Are Mouthguards Uncomfortable?
Up to 40 percent of dental injuries in adolescents and adults occur during organized sports; such as football, basketball, baseball, hockey and soccer. To minimize the risk of injury to the face, teeth, jaw and head, mouth guards are recommended for everyone regardless of your age or skill level. As an athlete, one of the biggest complaints regarding mouth guards is that they are uncomfortable. Consequently, many wonder why their mouth guard is uncomfortable?
In this article, we will explore the question of comfort, and find solutions to make your experience with wearing a mouth guard, a better one.
In order to comfortably breath and speak with your mouth guard in place, unnecessary material in "free flow areas" of your guard is something that must be eliminated. "Free flow areas", are the zones in your mouth that make breathing and speaking possible. These include; the roof of your mouth, the area behind your second molars, as well as the area behind the back of your front teeth. A proper mouth guard must not have excess material in the "free flow area". Not only does extra material not offer added protection, it is actually harmful to your performance since it is restrictive and uncomfortable. It reduces your ability to breath easily and speak properly while wearing the mouth guard.
Make sure your mouth guard's "free flow zones" are clear and unobstucted. For best results, you can lightly trim excess material in the free flow area after molding the mouth guard to your teeth.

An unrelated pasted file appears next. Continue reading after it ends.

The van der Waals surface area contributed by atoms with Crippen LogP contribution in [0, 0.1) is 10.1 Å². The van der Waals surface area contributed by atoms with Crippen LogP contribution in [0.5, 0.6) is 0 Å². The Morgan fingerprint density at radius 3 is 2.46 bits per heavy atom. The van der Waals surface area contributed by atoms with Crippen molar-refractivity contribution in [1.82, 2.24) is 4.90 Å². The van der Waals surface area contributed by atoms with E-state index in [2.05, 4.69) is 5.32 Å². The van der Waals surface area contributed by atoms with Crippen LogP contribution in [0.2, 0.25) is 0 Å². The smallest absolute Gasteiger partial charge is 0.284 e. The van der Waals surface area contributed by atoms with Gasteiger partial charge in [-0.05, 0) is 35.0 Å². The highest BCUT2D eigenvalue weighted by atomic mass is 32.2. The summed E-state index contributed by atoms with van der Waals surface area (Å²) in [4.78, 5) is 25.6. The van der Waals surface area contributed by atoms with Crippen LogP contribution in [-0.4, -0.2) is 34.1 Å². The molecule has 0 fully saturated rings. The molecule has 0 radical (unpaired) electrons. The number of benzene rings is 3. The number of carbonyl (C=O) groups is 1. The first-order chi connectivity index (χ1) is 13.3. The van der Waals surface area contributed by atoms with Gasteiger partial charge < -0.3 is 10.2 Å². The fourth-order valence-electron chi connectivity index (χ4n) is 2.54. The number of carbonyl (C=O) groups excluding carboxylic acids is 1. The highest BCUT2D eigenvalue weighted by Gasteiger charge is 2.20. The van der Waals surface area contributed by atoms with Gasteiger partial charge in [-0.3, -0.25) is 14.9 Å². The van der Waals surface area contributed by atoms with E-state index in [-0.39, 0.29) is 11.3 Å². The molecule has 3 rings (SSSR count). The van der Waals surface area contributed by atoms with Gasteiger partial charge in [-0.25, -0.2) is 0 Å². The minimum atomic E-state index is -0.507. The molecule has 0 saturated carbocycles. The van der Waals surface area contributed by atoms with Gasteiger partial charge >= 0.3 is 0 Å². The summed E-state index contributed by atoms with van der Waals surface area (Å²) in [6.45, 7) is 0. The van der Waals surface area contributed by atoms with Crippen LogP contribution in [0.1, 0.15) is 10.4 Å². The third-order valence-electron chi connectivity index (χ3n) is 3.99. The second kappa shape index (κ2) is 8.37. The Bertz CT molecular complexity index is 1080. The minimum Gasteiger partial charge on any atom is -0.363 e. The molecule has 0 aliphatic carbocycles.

If your mouthguard doesn't fit tightly against your teeth, you must repeat its molding process to obtain the proper fit or change the mouth guard altogether. Every mouth is different, in order for you to get the proper protection and comfort your mouth guard must fit the exact structure of your mouth.
You need to get the best fit you can, and that means you want a mouth guard that has thorough and detailed fitting instructions. Your mouth structure is unique to you and by carefully following the designed instructions, the mouth guard will mold to your teeth and offer a tight and exact fit.
For optimal mouth protection, a minimum material thickness of 3mm is required in all impact zones which are the areas in the front of the teeth and under the molars. If your mouth guard feels too bulky, the guard might be engineered with low quality material, or might not be made for your specific sports needs. Depending on your sport, the impact zones will change, and consequently, the design of the mouth guard must be adapted.
Make sure your mouth guard protects the important impact zones for your sport. For example, sports like ice hockey where facemasks are worn, demand protection against upper and lower jaw collisions. However, for sports like field hockey, frontal mouth protection is needed. Material placement and your particular sport go hand and hand when choosing your model.
To find a guard designed for your needs, please visit the article entitled "What mouthguard should I buy".